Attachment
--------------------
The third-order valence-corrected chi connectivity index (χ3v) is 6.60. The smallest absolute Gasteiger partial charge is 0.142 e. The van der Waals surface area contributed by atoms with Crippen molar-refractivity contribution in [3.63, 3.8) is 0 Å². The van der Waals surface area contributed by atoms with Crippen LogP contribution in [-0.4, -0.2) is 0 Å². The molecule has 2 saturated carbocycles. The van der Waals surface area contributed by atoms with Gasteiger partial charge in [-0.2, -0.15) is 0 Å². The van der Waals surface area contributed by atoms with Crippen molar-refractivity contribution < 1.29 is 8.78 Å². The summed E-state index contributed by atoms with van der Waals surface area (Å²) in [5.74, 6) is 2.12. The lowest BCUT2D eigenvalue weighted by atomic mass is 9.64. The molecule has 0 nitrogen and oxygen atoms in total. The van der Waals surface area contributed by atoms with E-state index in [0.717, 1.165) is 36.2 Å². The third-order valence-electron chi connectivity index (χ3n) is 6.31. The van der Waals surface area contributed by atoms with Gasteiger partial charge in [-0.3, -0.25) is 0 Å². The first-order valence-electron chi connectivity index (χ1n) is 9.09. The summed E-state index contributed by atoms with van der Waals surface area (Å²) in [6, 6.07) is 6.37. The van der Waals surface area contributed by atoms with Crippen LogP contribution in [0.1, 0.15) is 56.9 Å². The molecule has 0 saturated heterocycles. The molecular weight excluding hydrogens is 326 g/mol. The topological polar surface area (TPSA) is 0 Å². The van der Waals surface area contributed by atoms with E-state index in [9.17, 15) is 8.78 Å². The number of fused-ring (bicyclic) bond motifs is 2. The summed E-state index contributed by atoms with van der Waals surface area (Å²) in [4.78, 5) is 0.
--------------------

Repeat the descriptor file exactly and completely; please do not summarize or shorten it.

The third-order valence-corrected chi connectivity index (χ3v) is 6.60. The smallest absolute Gasteiger partial charge is 0.142 e. The van der Waals surface area contributed by atoms with Crippen molar-refractivity contribution in [3.63, 3.8) is 0 Å². The van der Waals surface area contributed by atoms with Crippen LogP contribution in [-0.4, -0.2) is 0 Å². The molecule has 2 saturated carbocycles. The van der Waals surface area contributed by atoms with Gasteiger partial charge in [-0.2, -0.15) is 0 Å². The van der Waals surface area contributed by atoms with Crippen molar-refractivity contribution < 1.29 is 8.78 Å². The summed E-state index contributed by atoms with van der Waals surface area (Å²) in [5.74, 6) is 2.12. The lowest BCUT2D eigenvalue weighted by atomic mass is 9.64. The molecule has 0 nitrogen and oxygen atoms in total. The van der Waals surface area contributed by atoms with E-state index in [0.717, 1.165) is 36.2 Å². The third-order valence-electron chi connectivity index (χ3n) is 6.31. The van der Waals surface area contributed by atoms with Gasteiger partial charge in [-0.3, -0.25) is 0 Å². The first-order valence-electron chi connectivity index (χ1n) is 9.09. The summed E-state index contributed by atoms with van der Waals surface area (Å²) in [6, 6.07) is 6.37. The van der Waals surface area contributed by atoms with Crippen LogP contribution in [0.1, 0.15) is 56.9 Å². The molecule has 0 saturated heterocycles. The molecular weight excluding hydrogens is 326 g/mol. The topological polar surface area (TPSA) is 0 Å². The van der Waals surface area contributed by atoms with E-state index in [9.17, 15) is 8.78 Å². The number of fused-ring (bicyclic) bond motifs is 2. The summed E-state index contributed by atoms with van der Waals surface area (Å²) in [4.78, 5) is 0.